RICHMOND, VA (WWBT) - Virginia's tourism leaders are facing off against lawmakers. They want to make sure the tourism industry is getting a fair shake when it comes to state and federal policy. A tourism summit focusing on industry trends and legislation was held today in Richmond.
Tourism brings in $19 billion a year to Virginia, so it's no surprise that so many people are invested in it's success.
Katie Hellebush with the Virginia Hospitality and Travel Association says, "if you think about all the different businesses that you go to when preparing for a vacation and then when you actually go on vacation, then it's quite a few."
Several pieces of legislation being debated right now could have a major impact. The lodging industry is concerned about a bill called the Internet Travel Tax Fairness Act.
The bill would give businesses like Expedia a significant tax break or potentially even an exemption for rooms booked online through travel websites rather than directly from a hotel.
If passed, it could mean a huge loss of tax revenue for state and local governments, and that's scaring lodging leaders.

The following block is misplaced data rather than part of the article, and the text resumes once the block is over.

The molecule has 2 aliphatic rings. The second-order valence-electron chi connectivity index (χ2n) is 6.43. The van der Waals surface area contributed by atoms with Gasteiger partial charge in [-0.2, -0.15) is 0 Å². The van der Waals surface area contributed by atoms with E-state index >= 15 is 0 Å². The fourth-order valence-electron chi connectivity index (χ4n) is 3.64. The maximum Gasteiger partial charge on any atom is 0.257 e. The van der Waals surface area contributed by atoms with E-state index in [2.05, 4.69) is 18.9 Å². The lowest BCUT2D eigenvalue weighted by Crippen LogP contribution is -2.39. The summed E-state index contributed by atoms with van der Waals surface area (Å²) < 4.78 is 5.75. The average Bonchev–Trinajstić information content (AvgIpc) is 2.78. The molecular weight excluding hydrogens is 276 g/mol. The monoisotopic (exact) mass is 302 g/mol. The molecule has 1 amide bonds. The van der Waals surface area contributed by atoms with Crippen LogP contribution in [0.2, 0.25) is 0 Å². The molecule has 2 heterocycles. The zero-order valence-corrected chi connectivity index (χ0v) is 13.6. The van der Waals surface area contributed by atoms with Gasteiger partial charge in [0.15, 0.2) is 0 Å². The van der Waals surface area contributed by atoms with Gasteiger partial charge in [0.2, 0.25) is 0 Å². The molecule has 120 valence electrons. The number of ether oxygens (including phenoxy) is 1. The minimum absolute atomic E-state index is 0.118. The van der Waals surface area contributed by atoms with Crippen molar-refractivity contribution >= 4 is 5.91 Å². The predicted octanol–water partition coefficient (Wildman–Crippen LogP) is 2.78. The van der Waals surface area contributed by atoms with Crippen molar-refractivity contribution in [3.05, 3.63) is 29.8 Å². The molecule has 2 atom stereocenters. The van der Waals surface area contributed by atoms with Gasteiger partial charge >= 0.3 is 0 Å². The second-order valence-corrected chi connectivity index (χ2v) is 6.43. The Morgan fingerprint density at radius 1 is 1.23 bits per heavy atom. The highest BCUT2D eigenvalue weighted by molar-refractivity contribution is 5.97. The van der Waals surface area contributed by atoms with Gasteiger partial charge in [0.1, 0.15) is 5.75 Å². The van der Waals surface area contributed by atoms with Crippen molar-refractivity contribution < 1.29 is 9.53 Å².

Kimberly Miles with the American Hotel & Lodging Association says, "it really comes down to who should pay the taxes. We fear that then our hotels in our membership, as well as across the country, are really facing some issues as far as being at a marketing competitive disadvantage as far where they place their hotel rooms, and their own hotel sites will really be at a higher cost just because of a tax issue."
Tourism leaders also have a close eye on healthcare laws that would require restaurants to put nutritional information on menus.
That would cost the food service industry time and money.
Hellebush says, "once the regulations are developed, probably next March, restaurants will only have 60 days to comply, and that's quite a short period of time for them to switch over all their menu, menu boards and that sort of thing."